Kansas City's city council turned down an ordinance regulating the distribution of food to the homeless Thursday after it was opposed by social services organizations, including the Salvation Army.
A frustrated Councilman Scott Wagner insisted throughout the debate that the ordinance he spent a year putting together was simply what it appeared to be on the surface – a matter of food safety and sanitation.
But colleague Ed Ford said the discussions that began the process may have doomed the ordinance before it was written.
A number of organizations that help feed the homeless were heard but not heeded Wednesday as a city council committee revisited an ordinance requiring setting standards for charitable food sharing.
The plan would require all individuals and organizations providing food for the homeless to have a city food sharing permit, that all food preparation areas meet city standards. The organizations would be responsible for trash disposal and other sanitation matters.
The pleas of the two dozen people who spoke against the food sharing permit ordinance were often impassioned.
The Salvation Army of Johnson County has expanded and improved its facilities for the homeless. Their existing shelter is 60-years-old and does not meet the needs of the county, which is the fastest growing county in Kansas.
The chapter's Major Mark Martsolf says the county wanted to provide a more dignified environment while the growing number of homeless families are trying to get back on their feet. He says the new Olathe facility will upgrade broken amenities and fixtures, as well as add square footage.
At the end of each year, lots of people look back and take stock. But no one has a 2013 story to tell quite like Billy Ray Harris.
Harris went from panhandling on the Country Club Plaza in Kansas City, Mo., to being a national media sensation after he returned a lost engagement ring that was accidentally dropped in his panhandling cup.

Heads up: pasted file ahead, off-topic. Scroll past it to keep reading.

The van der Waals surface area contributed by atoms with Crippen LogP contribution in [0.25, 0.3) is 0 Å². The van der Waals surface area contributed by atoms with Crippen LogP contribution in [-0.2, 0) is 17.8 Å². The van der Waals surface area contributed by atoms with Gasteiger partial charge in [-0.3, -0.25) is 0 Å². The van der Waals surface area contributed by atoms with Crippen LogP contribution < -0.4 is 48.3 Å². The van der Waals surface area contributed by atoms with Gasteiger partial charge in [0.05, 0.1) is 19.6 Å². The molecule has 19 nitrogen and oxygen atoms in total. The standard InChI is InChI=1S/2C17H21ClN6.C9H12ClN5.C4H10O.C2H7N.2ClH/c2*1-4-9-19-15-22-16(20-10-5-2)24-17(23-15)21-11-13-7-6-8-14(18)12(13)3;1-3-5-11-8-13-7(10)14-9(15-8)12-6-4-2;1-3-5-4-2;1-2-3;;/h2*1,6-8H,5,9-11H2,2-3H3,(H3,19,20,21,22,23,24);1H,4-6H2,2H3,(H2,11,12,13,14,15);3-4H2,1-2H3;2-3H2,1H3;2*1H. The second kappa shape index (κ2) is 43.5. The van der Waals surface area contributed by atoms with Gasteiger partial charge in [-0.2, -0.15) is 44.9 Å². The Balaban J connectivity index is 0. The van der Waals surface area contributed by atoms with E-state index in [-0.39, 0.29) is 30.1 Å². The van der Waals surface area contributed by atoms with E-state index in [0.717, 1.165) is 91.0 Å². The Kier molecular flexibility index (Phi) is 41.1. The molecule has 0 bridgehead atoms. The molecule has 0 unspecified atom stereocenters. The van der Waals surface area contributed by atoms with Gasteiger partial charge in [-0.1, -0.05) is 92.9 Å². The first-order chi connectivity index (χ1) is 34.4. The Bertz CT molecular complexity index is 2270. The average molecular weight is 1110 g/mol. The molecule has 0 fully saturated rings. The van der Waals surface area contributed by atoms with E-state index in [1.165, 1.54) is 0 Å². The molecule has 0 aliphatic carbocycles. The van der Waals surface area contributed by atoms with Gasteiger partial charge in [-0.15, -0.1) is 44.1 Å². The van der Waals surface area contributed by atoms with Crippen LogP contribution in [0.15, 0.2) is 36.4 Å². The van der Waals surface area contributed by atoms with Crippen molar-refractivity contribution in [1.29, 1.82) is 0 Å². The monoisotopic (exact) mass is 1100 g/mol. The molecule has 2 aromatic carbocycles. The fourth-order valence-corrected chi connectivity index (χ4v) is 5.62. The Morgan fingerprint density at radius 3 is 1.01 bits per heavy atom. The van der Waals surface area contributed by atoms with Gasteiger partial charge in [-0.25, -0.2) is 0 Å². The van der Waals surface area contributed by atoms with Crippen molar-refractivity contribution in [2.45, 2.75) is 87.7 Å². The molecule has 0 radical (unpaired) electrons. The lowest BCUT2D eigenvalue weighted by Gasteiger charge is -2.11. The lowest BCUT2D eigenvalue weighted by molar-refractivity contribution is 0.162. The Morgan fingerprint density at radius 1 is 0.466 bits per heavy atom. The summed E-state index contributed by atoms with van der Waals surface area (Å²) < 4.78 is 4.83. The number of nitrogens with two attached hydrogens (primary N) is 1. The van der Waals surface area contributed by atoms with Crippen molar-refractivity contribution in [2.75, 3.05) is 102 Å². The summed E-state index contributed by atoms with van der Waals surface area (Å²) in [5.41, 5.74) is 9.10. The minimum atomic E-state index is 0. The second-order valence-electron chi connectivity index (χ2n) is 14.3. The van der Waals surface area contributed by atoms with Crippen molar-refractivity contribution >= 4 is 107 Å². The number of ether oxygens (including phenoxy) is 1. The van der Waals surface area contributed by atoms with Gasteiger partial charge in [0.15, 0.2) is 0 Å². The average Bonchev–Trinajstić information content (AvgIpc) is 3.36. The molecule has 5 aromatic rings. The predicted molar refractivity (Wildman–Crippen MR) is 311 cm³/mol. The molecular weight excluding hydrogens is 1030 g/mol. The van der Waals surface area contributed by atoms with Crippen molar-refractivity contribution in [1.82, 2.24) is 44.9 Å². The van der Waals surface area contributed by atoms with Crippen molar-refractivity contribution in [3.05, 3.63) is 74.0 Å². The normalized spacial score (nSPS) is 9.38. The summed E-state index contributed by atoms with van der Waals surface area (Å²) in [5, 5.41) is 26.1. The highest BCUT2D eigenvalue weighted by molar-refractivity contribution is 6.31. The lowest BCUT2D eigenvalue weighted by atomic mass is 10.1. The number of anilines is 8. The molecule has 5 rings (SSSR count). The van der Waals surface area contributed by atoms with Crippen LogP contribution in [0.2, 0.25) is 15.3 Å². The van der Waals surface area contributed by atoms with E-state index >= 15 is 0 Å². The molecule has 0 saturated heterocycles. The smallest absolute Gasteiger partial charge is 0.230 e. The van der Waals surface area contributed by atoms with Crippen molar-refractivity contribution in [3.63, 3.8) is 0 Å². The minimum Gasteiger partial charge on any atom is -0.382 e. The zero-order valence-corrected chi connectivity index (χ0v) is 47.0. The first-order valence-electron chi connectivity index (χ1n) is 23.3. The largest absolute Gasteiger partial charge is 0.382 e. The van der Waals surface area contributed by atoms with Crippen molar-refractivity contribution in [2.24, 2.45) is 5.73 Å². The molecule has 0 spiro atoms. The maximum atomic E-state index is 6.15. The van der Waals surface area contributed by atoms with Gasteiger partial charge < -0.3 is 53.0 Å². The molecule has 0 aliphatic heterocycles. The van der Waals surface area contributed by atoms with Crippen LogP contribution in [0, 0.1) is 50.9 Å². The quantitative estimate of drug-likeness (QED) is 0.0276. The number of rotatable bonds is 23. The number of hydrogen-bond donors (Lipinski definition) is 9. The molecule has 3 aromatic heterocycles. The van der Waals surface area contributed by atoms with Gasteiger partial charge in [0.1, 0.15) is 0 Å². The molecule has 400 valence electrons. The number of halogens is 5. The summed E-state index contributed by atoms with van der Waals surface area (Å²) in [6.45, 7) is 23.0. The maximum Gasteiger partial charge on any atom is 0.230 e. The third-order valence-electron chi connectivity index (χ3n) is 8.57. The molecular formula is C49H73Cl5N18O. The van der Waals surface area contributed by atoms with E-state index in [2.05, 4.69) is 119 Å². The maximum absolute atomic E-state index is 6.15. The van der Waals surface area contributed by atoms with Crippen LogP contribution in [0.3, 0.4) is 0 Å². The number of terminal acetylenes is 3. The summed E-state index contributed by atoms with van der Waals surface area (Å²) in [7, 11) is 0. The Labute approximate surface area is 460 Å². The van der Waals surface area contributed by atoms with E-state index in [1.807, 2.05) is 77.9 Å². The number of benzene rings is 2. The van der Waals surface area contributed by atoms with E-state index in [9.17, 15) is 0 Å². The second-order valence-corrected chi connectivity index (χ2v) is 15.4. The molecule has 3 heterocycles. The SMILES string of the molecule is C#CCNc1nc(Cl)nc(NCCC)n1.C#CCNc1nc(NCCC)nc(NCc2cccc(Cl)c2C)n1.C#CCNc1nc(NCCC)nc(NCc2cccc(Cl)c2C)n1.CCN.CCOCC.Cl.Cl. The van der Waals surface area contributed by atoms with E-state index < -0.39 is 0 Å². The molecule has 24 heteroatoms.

Inspired by Harris’s actions, people from around the world donated money to Harris to help him change his life. Now that things have calmed down a bit, Billy Ray Harris looks back on the year with gratitude and a little bafflement.
When we first met Patricia (Trisha) Porsche, she was working her way out of homelessness for the second time. Back in February she was just several weeks into her residency at Freedom House, a transitional home for women run by the True Light Family Resource Center in Kansas City, Mo.
That residency is for only one year and for Trisha that year ends in December. She talks with Steve Kraske about how her job search led her to a very familiar place and where she will be in 2014.
Exercise is generally supposed to make you feel better, but one running club effort is aiming a little bit higher.
In the second part of Thursday's Up to Date, we take a look at how Anne Mahlum's Back On My Feet running clubs for homeless people are changing the way we look at those who live on the street and how they see themselves.
The last time Patricia Porsche was with us we learned why she became homeless by choice. When we left off Trish had just worked her way back to being employed and out of a women's shelter. Today we hear the rest of her story.
Being raised to be self-sufficient, gaining the rank of Sergeant during six years of military service and maintaining employment as an experienced office worker doesn't add up to homelessness for most of us. Before 2007 Patricia Porsche probably would have agreed with you.
Central Standard takes a close look at the most recent homeless count in Kansas City and explore the implications of these findings on these often overlooked residents of our communities. Our guests are Vickie Riddle, Executive Director of Homeless Services Coalition, Ehren Dohler, Kansas City 100,000 Homes Campaign manager and James Ponder, a former client of Dohler's who was once homeless and now lives in an apartment.
A new transitional living program opened for women this fall, built almost entirely on small contributions and the work of volunteers. The Freedom House on 31st and Charlotte in midtown will provide a home for four homeless women who are trying to get their lives back together. KCUR's Susan B. Wilson paid a visit in early November, when the first residents moved in. For those two women, it was their first chance in a while to be a part of a real “home."
Until 1 a.m. every day, Kar Woo, a slender man with dark shoulder length hair that’s greying around his ears, drives around this brightly painted mini-van, with the Gandhi quote, “Be the Change,” printed in big red letters on the side. He drives it between hospitals, domestic violence shelters, schools, bridges, treatment centers, and even jails, helping people who are homeless.
Kansas City, Mo. – For years, Downtown Kansas City businesses hated the image of the throng of homeless walking the streets. It hurt attracting conventions. It kept away commerce. Until agencies got together to take daily needs of the desperate to the area where they spent their nights.